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Punch, or the London Charivari, Vol. 98, April 5, 1890   By:

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Punch, or the London Charivari, Vol. 98, April 5, 1890 is a collection of satirical and humorous pieces that offer a glimpse into the social and political issues of late 19th-century England. The contributors of this publication tackle a wide range of topics, from the absurdities of everyday life to the follies of politicians and public figures.

The strength of this book lies in its sharp wit and clever commentary on the events of the time. The cartoons and illustrations add an extra layer of humor and bring the satirical content to life. The writing is engaging and entertaining, making it easy to get lost in the world of Punch and its unique blend of comedy and critique.

While some of the references may be dated, many of the themes explored in this collection are still relevant today. The humor may be of a different era, but the underlying messages about society and human nature remain timeless. Overall, Punch, or the London Charivari, Vol. 98, April 5, 1890 is a delightful and thought-provoking read that will appeal to fans of satire and history alike.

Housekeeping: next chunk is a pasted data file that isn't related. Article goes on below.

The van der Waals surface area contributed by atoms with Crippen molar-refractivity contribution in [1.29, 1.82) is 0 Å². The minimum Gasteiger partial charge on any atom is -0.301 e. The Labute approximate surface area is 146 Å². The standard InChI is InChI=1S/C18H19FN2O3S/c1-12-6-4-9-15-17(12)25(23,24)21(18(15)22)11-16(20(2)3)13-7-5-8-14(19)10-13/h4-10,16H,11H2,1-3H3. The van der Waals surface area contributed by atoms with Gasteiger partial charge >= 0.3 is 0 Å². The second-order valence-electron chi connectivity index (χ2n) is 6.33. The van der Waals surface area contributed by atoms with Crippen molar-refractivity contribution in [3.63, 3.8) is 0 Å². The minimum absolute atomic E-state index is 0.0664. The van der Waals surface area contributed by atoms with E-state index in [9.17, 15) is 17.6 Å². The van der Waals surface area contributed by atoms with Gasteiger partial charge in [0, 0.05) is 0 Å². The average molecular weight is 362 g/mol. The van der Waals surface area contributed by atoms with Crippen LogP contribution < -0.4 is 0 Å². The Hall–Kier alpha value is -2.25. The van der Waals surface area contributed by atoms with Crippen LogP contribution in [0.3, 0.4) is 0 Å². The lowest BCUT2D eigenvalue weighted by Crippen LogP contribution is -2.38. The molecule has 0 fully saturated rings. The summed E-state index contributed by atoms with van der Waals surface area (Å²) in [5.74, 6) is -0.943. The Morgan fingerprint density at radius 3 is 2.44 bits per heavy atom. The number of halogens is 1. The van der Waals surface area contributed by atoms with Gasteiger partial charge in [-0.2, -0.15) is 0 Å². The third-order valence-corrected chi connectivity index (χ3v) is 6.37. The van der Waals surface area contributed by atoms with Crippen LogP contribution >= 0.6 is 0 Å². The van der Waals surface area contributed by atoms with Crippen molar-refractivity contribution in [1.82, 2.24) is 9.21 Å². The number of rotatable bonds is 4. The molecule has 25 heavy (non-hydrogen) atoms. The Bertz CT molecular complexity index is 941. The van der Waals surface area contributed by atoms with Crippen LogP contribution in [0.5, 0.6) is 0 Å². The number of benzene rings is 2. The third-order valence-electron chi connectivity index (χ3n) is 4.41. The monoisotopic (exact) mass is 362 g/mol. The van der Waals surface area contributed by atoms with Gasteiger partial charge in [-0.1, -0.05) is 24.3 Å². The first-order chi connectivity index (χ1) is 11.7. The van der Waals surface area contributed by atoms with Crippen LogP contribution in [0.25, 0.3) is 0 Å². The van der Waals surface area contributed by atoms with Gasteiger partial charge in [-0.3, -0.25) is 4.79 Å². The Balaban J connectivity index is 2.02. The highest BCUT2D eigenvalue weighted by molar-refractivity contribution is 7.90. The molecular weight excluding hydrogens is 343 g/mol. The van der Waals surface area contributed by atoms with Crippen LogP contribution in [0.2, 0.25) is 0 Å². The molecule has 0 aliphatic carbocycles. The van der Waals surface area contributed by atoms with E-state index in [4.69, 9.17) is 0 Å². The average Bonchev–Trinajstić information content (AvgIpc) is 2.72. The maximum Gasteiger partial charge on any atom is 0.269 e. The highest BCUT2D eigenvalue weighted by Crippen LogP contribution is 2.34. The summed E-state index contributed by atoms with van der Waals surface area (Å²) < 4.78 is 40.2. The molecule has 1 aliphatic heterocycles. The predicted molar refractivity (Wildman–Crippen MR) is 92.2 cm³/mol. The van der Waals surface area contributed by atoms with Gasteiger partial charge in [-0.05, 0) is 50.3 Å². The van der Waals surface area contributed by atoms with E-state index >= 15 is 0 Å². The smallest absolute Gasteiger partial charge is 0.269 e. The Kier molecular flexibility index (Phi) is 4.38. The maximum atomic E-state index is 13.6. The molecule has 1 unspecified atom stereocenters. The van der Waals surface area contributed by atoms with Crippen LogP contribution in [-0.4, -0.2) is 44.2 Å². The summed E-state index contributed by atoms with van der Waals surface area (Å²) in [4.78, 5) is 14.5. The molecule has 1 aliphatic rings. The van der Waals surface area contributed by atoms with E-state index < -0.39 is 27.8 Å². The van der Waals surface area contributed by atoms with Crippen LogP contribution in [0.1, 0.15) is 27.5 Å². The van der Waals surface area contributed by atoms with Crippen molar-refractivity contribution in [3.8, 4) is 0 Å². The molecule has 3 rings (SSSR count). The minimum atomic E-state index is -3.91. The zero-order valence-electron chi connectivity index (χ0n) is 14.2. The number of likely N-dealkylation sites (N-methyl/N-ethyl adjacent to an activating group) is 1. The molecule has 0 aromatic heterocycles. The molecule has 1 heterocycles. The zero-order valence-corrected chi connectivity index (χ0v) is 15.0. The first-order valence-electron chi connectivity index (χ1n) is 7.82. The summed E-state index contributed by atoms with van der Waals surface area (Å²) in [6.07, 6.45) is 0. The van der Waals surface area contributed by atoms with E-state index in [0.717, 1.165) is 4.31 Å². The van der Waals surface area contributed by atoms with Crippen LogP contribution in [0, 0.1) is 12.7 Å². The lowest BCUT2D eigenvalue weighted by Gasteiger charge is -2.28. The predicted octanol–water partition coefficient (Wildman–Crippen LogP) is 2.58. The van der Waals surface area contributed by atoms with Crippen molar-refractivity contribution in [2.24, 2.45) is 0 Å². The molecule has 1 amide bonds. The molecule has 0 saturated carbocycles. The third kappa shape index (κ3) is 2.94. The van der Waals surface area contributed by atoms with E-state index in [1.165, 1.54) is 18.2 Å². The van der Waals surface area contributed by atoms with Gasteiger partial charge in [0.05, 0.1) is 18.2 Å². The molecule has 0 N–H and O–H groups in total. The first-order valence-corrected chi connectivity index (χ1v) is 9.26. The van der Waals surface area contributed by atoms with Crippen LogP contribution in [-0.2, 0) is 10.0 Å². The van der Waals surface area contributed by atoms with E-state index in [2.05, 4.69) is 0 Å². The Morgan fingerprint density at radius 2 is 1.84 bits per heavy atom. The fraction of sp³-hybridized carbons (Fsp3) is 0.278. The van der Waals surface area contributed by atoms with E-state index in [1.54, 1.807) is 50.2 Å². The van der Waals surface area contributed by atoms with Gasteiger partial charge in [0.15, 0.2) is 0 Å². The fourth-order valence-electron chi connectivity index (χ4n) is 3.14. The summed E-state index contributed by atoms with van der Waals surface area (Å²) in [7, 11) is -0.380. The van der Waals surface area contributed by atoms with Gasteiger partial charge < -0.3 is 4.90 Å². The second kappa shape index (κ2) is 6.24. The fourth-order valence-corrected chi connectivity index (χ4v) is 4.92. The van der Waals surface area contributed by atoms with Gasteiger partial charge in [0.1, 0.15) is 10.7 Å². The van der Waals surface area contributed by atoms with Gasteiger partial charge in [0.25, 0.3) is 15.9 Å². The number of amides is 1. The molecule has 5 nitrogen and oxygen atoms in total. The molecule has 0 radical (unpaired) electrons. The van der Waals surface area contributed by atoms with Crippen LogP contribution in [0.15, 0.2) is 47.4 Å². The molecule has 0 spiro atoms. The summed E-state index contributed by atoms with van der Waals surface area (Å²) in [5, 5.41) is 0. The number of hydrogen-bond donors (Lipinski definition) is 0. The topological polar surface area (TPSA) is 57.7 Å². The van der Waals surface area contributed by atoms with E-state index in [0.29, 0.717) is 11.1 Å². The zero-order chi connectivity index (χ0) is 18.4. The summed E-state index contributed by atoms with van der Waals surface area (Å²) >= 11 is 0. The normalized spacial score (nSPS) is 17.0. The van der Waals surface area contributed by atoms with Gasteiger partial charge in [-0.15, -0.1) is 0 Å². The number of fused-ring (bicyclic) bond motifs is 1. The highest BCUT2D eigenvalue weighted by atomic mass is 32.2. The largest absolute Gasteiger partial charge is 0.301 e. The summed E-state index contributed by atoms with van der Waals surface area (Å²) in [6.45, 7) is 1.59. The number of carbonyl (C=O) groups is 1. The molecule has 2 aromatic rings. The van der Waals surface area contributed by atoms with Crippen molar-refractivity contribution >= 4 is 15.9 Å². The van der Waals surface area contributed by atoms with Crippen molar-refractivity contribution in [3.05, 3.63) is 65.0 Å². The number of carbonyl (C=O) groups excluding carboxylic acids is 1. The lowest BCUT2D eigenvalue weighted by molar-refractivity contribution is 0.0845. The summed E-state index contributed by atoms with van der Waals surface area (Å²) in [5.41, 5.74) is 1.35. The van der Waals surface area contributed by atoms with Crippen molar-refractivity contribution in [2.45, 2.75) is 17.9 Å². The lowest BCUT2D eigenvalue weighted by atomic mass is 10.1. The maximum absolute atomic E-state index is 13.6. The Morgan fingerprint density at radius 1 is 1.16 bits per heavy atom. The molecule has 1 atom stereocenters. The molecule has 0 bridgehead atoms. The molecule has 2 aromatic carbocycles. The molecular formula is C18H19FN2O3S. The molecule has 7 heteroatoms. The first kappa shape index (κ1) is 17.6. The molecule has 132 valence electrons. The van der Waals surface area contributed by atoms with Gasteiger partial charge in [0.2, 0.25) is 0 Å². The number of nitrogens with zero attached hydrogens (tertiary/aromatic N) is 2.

First Page:



APRIL 5, 1890.



" The Prisoner, who was fashionably attired, and of genteel appearance ;" i.e. , An ill got up swell mobsman.

" A powerful looking fellow ;" i.e. , An awful ruffian.

" A rumour has reached us " (in the well nigh impenetrable recesses wherein, as journalists, we habitually conceal ourselves).

" Nothing fresh has transpired ;" i.e. , The local Reporter's invention is at last exhausted.

" The Prisoner seemed fully alive to the very serious position in which he was placed ;" i.e. , He occasionally wiped his mouth on his knuckles.

" The proceedings were kept up until an advanced hour ;" i.e. , The Reporter left early.


" I'm so sorry I've forgotten to bring my Music ;" i.e. , I'm not going to throw away my singing on these people.

" Dear me, this is a surprise to meet you here! I didn't, you see, know you were in Town ;" i.e. , By which I wish her to understand that I hadn't seen that prominent account of her Mid Lent dance ( for which I had received no invitation ) that appeared in last Thursday's Morning Post .

" Never heard it recited better. Wonder you don't go on the Stage ;" i.e. , Then one needn't come and hear you; now one can't keep out of your way... Continue reading book >>

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